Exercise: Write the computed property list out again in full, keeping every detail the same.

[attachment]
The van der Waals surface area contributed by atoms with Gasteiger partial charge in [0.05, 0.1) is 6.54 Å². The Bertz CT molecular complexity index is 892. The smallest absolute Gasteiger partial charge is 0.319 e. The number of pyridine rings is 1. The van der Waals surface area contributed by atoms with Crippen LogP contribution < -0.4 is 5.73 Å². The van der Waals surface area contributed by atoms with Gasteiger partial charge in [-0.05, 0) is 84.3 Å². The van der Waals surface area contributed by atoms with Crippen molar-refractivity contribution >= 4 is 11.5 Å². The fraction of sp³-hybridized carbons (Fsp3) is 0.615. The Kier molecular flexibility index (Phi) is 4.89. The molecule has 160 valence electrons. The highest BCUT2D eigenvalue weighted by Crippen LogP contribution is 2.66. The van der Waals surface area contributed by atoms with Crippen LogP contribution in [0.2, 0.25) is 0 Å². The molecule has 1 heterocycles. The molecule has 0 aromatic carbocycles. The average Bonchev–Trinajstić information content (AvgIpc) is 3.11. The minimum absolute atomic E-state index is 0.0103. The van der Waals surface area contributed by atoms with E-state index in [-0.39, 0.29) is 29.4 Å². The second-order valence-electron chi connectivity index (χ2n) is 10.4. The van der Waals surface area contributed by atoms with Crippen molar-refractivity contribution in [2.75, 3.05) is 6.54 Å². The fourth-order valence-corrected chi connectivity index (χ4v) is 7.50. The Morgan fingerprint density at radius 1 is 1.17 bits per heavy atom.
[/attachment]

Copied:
The van der Waals surface area contributed by atoms with Gasteiger partial charge in [0.05, 0.1) is 6.54 Å². The Bertz CT molecular complexity index is 892. The smallest absolute Gasteiger partial charge is 0.319 e. The number of pyridine rings is 1. The van der Waals surface area contributed by atoms with Crippen LogP contribution < -0.4 is 5.73 Å². The van der Waals surface area contributed by atoms with Gasteiger partial charge in [-0.05, 0) is 84.3 Å². The van der Waals surface area contributed by atoms with Crippen molar-refractivity contribution >= 4 is 11.5 Å². The fraction of sp³-hybridized carbons (Fsp3) is 0.615. The Kier molecular flexibility index (Phi) is 4.89. The molecule has 160 valence electrons. The highest BCUT2D eigenvalue weighted by Crippen LogP contribution is 2.66. The van der Waals surface area contributed by atoms with Crippen LogP contribution in [0.2, 0.25) is 0 Å². The molecule has 1 heterocycles. The molecule has 0 aromatic carbocycles. The average Bonchev–Trinajstić information content (AvgIpc) is 3.11. The minimum absolute atomic E-state index is 0.0103. The van der Waals surface area contributed by atoms with E-state index in [-0.39, 0.29) is 29.4 Å². The second-order valence-electron chi connectivity index (χ2n) is 10.4. The van der Waals surface area contributed by atoms with Crippen molar-refractivity contribution in [2.75, 3.05) is 6.54 Å². The fourth-order valence-corrected chi connectivity index (χ4v) is 7.50. The Morgan fingerprint density at radius 1 is 1.17 bits per heavy atom.